Of course, the citizenship tie will hardly be determinative of voting behavior. Americans often vote with an eye to the interests of their ethnic community; indeed, that is at the core of our political tradition. Mexicans who naturalize as U.S. citizens and who abandon their Mexican nationality in the process (which used to be the case by operation of Mexican law) could, of course, continue to vote Mexican interests even in the absence of the formal link. On the other side, it seems vastly to overestimate the current significance of citizenship to assume that an individual who retains alternate nationality will necessarily vote accordingly. Citizens are hardly a docile herd, ready unthinkingly to do the bidding of their governmental masters under solemn oaths of loyalty. Emigrants, especially, tend not to accept the command of homeland rulers, and their political conduct is likely to be driven more by other interests than those of their alternate nationality.
Dual nationality is not only possible; it poses affirmative benefits. This is true whether one considers the issue as one of national interests or of individual rights.
From a national interests perspective, dual citizenship presents a tool in solidifying the global reach of our constitutional values. A naturalizing alien who gives up his or her original citizenship is limited in the extent to which it is possible thereafter to influence the political processes of the homeland. But that seems counterproductive to the American national interest insofar as we may want him to exercise such influence. Naturalizing aliens are likely to absorb American democratic mentalities. If they maintain dual citizenship, they will be able to put those democratic tendencies to work back home. One can plausibly assert as evidence that the participation of dual nationals of Latin American and Caribbean countries resident in the United States has been a significant factor in successful democratic transitions. So even a traditional policy calculation of dual nationality points to accepting dual nationality.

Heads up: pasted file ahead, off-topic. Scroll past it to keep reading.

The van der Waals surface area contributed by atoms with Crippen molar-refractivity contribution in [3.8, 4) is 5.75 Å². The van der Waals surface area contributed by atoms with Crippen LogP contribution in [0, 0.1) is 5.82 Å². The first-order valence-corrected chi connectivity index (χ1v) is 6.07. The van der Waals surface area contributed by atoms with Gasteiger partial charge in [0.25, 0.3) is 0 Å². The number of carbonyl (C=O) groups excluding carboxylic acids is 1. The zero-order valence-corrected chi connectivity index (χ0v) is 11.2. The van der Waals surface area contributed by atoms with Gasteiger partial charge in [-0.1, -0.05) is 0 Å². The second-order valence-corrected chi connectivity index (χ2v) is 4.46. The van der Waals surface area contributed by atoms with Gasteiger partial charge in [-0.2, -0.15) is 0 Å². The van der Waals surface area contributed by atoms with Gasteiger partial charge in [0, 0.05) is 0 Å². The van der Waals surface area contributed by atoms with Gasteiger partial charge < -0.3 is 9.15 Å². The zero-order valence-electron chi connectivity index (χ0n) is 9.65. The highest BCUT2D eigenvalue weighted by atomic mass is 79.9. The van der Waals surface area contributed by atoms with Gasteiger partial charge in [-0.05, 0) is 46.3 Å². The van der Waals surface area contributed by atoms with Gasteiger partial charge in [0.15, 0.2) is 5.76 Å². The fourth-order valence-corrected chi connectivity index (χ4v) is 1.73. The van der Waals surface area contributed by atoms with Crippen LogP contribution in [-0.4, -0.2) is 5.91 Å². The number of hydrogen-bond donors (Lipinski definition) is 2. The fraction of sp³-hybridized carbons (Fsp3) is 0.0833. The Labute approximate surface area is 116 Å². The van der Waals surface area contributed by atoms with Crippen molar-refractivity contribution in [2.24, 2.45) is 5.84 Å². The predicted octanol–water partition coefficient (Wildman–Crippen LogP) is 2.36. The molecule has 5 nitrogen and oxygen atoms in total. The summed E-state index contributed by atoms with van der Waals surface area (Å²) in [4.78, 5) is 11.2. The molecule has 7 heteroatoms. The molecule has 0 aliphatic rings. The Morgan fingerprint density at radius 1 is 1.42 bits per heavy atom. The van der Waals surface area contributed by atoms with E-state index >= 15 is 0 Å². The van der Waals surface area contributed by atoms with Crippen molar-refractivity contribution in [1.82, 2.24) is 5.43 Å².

That calculation is stronger still when considered from a rights perspective. Nationality may be an instrument of state control, but it is also an important form of individual identity and free association. Restrictions on dual nationality thus comprise restrictions on identity, as are restrictions on other forms of association; denying a person's full identity both as American and as British or Israeli or Dominican is not so far from denying someone's identity as an American and as a member of a religion or political group or even a family. The last category is especially important in this context. For those born with dual nationality to parents of a different nationality, a rule against dual-national status forces the child to choose between the two. In the absence of any significant cost to society in the maintenance of dual nationality, forcing that choice — and the loss it may well represent to the individual — seems unjustifiable.
And so what of such solemn terms as "loyalty" and "allegiance" that have tended to drape discussions of dual nationality? The primacy of nationality may be no more. National citizenship may now resemble something akin to membership in other groups — religions, corporations, localities, and the innumerable other elements of civil society. Nationality no longer defines individual identities in the way that it used to, and perhaps nations can no longer jealously demand that their membership remain a monogamous one. Maintaining membership in another national community may have emerged to be no more threatening than maintaining membership in the Catholic Church, the Sierra Club, or Amnesty International.
The deeper significance aside, it seems clear that multiple nationality is here to stay. U.S. law now fully tolerates the status. Americans who naturalize elsewhere retain their U.S. citizenship unless they really want to renounce it; foreigners who naturalize in the U.S. may retain their original nationality, to the extent permitted by the country of origin (the oath of naturalization, under which new citizens are required to renounce absolutely allegiance to foreign powers, has never been enforced). Together with those born with dual nationality, the number of dual nationals is growing dramatically. It is remarkable how little opposition has surfaced in this country to dual nationality in the face of this quiet explosion.
One would have expected immigration restrictionists on Capitol Hill and elsewhere to have jumped on the issue. They haven't and won't, at least not with any success. Too many of us, Republicans and Democrats, individuals of Irish, Jewish, and Italian, as well as of Mexican and Dominican descent (or related to those who are), have spouses, children, nephews, and nieces who are dual nationals and also good Americans.
This article was originally published in 2000 [ Ed. 12/14/05 ]
Peter Spiro is an associate professor at Hofstra University School of Law, where he teaches international and immigration law. He recently completed a fellowship with the Open Society Institute, in which he undertook a study of the law of U.S. citizenship. He has written widely on dual citizenship, naturalization policy, and the role of federalism in immigration policymaking. Spiro has also served as a law clerk to U.S. Supreme Court Justice David Souter and as an attorney-adviser in the Office of the Legal Adviser, U.S. Department of State. In addition, he has studied the role of non-governmental organizations in international decision-making while holding positions at the Carnegie Endowment for International Peace and on the staff of the National Security Council. - [ Ed. changed 1/5/06 ]